The Power of Art: How Beauty Can Save the World

Beauty will save the world

Fydor Dostoevsky

It seems awfully naïve, and perhaps a bit idealistic to ponder such a question – but in this article I want to explore if art and beauty save the world.  What did the existentialist writer Fyodor Dostoyevsky mean by such an ambiguous statement, and how can art make a difference in a world divided by conflict, strife and division?

It was when I was travelling in Europe, and sitting in one of the many breathtaking cathedrals, that I was filled with inner calm – a sense of peace and solitude swept over me. External events and the frivolous pursuits of the everyday world felt insignificant, so trivial. Existential worry and anxiety became drowned out by the beauty and wonder that was revealed to me in that moment. Nothing else mattered.

Great art, that which has been able to stand the test of time, points to the transcendent, the infinite, and the absolute.

cathedral interior view
Photo by Ashley Fontana on Pexels.com

Throughout history, religions understood that the communal experience of the arts in practices of worship provided us with a glimpse of the sacred. Rituals of worship including art, music, and dance lured people to cherish the spiritual side of human existence. It drew us towards altered states of consciousness and higher truths, unveiling the illusive nature of material things and earthly pursuits. Connecting to something greater than ourselves, awe and beauty signal to us that there was something beyond the limited constructs of the human mind – a reality which words and language cannot fully describe.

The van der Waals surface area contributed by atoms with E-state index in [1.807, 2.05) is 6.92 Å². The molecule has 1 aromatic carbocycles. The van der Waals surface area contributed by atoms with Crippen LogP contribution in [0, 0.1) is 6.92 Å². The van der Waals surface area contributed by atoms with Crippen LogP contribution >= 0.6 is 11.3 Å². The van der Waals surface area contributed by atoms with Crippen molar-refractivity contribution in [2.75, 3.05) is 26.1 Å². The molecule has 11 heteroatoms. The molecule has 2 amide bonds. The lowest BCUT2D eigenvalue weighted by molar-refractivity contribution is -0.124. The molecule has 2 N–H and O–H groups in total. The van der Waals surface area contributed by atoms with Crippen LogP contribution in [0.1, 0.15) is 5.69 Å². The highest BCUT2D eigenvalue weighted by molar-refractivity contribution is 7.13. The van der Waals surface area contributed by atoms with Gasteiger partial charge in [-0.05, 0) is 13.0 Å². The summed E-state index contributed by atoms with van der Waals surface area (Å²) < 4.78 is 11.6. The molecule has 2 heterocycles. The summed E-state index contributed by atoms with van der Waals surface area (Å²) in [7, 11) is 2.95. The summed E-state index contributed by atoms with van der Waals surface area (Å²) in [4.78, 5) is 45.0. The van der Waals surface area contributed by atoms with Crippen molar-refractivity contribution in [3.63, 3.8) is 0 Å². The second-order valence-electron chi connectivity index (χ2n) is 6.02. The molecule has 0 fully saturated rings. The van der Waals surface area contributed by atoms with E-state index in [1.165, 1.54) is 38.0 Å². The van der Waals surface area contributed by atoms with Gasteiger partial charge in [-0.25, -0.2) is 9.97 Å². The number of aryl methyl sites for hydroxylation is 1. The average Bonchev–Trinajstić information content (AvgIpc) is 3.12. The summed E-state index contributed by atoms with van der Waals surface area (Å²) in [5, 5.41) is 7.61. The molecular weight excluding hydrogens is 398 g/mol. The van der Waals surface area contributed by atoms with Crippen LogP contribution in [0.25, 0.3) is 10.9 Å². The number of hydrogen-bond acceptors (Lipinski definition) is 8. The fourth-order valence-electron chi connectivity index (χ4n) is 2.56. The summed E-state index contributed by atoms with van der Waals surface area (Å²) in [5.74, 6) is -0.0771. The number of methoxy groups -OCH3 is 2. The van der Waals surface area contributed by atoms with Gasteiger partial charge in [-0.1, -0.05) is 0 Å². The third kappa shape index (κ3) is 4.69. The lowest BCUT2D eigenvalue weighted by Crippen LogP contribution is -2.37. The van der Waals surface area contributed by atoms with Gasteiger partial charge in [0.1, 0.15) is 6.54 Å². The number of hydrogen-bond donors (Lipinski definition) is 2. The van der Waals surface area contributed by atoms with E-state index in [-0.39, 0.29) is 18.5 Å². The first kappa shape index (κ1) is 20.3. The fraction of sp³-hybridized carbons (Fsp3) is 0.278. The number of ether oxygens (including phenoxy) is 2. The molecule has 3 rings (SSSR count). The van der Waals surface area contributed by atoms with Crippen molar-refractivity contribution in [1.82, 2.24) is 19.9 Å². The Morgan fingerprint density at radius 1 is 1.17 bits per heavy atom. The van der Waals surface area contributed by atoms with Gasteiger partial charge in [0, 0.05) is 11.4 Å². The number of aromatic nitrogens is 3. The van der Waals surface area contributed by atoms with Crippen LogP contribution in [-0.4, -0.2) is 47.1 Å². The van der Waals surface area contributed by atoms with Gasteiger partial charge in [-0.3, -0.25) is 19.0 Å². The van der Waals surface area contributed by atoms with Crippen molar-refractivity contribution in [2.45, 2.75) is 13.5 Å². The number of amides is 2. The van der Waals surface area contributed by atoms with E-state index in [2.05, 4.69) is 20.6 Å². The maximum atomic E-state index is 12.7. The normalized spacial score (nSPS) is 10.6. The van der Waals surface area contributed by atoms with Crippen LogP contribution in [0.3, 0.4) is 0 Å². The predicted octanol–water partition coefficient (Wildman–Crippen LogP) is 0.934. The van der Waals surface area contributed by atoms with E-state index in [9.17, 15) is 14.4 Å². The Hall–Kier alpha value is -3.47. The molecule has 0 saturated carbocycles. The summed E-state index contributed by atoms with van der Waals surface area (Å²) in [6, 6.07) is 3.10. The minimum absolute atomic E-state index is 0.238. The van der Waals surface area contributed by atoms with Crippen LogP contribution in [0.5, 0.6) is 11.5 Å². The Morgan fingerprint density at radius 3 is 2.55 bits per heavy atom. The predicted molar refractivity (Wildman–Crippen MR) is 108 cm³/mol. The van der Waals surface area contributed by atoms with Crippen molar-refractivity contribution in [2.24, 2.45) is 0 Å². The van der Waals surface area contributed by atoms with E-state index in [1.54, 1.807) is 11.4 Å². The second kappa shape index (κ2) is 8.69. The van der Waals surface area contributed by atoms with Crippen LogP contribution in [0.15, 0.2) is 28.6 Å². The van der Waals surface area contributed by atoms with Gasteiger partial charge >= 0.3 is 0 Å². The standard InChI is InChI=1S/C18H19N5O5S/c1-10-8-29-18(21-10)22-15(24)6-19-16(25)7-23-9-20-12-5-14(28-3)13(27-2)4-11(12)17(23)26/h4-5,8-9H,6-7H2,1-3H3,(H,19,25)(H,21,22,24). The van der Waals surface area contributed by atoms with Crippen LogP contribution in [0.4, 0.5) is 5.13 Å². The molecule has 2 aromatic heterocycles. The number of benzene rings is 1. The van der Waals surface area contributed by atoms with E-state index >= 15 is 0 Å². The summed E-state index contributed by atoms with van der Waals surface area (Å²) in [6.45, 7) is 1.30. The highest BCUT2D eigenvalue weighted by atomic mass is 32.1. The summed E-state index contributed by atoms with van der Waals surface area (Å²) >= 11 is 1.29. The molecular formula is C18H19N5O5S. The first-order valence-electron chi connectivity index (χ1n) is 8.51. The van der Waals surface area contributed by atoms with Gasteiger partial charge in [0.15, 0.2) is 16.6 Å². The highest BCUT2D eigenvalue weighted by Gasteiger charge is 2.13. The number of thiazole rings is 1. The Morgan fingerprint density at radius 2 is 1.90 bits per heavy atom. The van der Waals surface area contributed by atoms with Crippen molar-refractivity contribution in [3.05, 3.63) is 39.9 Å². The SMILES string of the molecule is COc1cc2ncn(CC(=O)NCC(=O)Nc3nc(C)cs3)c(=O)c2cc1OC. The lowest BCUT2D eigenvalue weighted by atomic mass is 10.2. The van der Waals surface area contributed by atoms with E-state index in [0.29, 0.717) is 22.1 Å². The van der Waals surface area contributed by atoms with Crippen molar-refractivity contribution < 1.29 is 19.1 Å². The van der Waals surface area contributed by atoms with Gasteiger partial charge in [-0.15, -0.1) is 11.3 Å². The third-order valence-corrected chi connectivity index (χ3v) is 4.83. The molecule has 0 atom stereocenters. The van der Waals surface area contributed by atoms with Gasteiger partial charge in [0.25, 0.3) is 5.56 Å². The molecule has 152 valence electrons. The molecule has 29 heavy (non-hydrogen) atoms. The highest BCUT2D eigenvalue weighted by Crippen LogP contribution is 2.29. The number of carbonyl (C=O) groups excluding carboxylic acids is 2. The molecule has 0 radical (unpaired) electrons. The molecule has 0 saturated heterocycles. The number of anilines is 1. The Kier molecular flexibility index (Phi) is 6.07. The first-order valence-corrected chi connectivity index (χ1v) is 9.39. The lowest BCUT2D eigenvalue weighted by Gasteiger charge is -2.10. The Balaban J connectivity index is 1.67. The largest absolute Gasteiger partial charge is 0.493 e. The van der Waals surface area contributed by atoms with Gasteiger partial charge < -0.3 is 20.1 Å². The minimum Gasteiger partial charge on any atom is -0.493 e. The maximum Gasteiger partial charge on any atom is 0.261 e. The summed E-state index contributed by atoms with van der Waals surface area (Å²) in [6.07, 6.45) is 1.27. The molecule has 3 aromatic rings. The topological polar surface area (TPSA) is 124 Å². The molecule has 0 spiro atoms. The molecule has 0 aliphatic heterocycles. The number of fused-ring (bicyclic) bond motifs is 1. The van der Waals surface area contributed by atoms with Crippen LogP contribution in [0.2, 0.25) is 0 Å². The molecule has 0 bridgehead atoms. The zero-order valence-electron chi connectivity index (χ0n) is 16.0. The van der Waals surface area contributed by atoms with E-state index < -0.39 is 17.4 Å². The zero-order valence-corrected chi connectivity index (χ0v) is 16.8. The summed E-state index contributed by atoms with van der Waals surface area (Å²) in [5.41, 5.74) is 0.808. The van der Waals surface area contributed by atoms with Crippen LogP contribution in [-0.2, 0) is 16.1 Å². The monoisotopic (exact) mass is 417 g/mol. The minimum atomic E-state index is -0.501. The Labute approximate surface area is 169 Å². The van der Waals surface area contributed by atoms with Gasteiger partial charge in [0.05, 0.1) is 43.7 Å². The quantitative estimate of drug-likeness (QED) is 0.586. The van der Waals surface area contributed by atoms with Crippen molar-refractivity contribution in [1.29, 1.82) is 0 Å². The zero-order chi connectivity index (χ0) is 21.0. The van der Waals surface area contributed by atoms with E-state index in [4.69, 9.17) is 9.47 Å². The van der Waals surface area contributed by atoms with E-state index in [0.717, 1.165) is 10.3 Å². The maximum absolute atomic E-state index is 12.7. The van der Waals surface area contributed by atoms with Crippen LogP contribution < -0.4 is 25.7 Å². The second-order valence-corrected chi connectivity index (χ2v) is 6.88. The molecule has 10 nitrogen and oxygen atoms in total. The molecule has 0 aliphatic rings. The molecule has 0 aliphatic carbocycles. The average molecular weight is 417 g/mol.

Beauty presents us with an ideal to strive towards. Further, it provides us with meaning, our ‘why’ and purpose to help us conquer the many uncertainties in life.  Coming to us through flashes of insight or intuition, beauty acts as a signpost which reveals the path towards the good life.

In the final analysis, it is the gift of aspiration as well as of hope. 

It is said that Dostoyevsky’s idea of beauty is characterized by the love of God. Jesus’ death and resurrection is one of the many reminders for humanity that redemption, joy and bliss can be found on the other side of suffering. The cross presents us with a symbol of hope, representing the idea that good will always transcend over evil. Our suffering is not in vain, but is a guide towards a higher purpose.  

This experience of awe, reverence and beauty in art and in life is of course is not exclusively limited to the domain of religion. Nietzsche, an atheist, was particularly fond of the idea that life itself can be treated as a work of art. Nietzsche thought of humans as inherently creative beings, who wish to assert their individuality by bringing something original and authentic into existence.

Art presents us with the opportunity us to rise above hardship by using difficult experiences as inspiration and raw materials in working towards a more wholesome meaningful life. We turn chaos into order and the apparent randomness of our existence into wonderful harmony. Think of the many great songs that reflect on the common experiences of sorrow, heartbreak or grief.